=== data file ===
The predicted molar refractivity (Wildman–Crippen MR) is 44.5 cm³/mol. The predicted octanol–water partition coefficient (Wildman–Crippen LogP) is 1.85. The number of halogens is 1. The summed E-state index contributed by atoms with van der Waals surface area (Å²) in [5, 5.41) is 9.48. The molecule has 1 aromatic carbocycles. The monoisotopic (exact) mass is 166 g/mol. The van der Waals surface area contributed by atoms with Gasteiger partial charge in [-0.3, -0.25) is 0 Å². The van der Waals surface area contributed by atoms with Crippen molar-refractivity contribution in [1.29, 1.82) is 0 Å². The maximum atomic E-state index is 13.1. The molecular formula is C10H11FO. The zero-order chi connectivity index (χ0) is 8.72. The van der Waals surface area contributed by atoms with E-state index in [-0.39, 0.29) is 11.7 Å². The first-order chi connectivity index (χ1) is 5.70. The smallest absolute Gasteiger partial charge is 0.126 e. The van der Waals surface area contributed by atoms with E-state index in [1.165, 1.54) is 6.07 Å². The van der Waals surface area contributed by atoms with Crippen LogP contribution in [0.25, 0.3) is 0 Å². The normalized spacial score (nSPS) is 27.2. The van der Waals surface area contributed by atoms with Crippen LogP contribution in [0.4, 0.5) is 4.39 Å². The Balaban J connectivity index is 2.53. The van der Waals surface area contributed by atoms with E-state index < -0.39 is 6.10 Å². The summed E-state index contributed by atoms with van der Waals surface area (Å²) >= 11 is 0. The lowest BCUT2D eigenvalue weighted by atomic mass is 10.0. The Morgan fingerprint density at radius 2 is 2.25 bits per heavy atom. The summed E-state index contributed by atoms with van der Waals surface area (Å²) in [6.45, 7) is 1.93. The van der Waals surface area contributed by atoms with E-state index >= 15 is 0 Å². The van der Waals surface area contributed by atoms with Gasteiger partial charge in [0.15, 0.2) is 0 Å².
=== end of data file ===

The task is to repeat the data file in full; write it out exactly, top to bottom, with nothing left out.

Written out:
The predicted molar refractivity (Wildman–Crippen MR) is 44.5 cm³/mol. The predicted octanol–water partition coefficient (Wildman–Crippen LogP) is 1.85. The number of halogens is 1. The summed E-state index contributed by atoms with van der Waals surface area (Å²) in [5, 5.41) is 9.48. The molecule has 1 aromatic carbocycles. The monoisotopic (exact) mass is 166 g/mol. The van der Waals surface area contributed by atoms with Gasteiger partial charge in [-0.3, -0.25) is 0 Å². The van der Waals surface area contributed by atoms with Crippen molar-refractivity contribution in [1.29, 1.82) is 0 Å². The maximum atomic E-state index is 13.1. The molecular formula is C10H11FO. The zero-order chi connectivity index (χ0) is 8.72. The van der Waals surface area contributed by atoms with E-state index in [-0.39, 0.29) is 11.7 Å². The first-order chi connectivity index (χ1) is 5.70. The smallest absolute Gasteiger partial charge is 0.126 e. The van der Waals surface area contributed by atoms with E-state index in [1.165, 1.54) is 6.07 Å². The van der Waals surface area contributed by atoms with Crippen LogP contribution in [0.25, 0.3) is 0 Å². The normalized spacial score (nSPS) is 27.2. The van der Waals surface area contributed by atoms with Crippen LogP contribution in [0.4, 0.5) is 4.39 Å². The Balaban J connectivity index is 2.53. The van der Waals surface area contributed by atoms with E-state index < -0.39 is 6.10 Å². The summed E-state index contributed by atoms with van der Waals surface area (Å²) >= 11 is 0. The lowest BCUT2D eigenvalue weighted by atomic mass is 10.0. The Morgan fingerprint density at radius 2 is 2.25 bits per heavy atom. The summed E-state index contributed by atoms with van der Waals surface area (Å²) in [6.45, 7) is 1.93. The van der Waals surface area contributed by atoms with E-state index >= 15 is 0 Å². The van der Waals surface area contributed by atoms with Gasteiger partial charge in [0.15, 0.2) is 0 Å².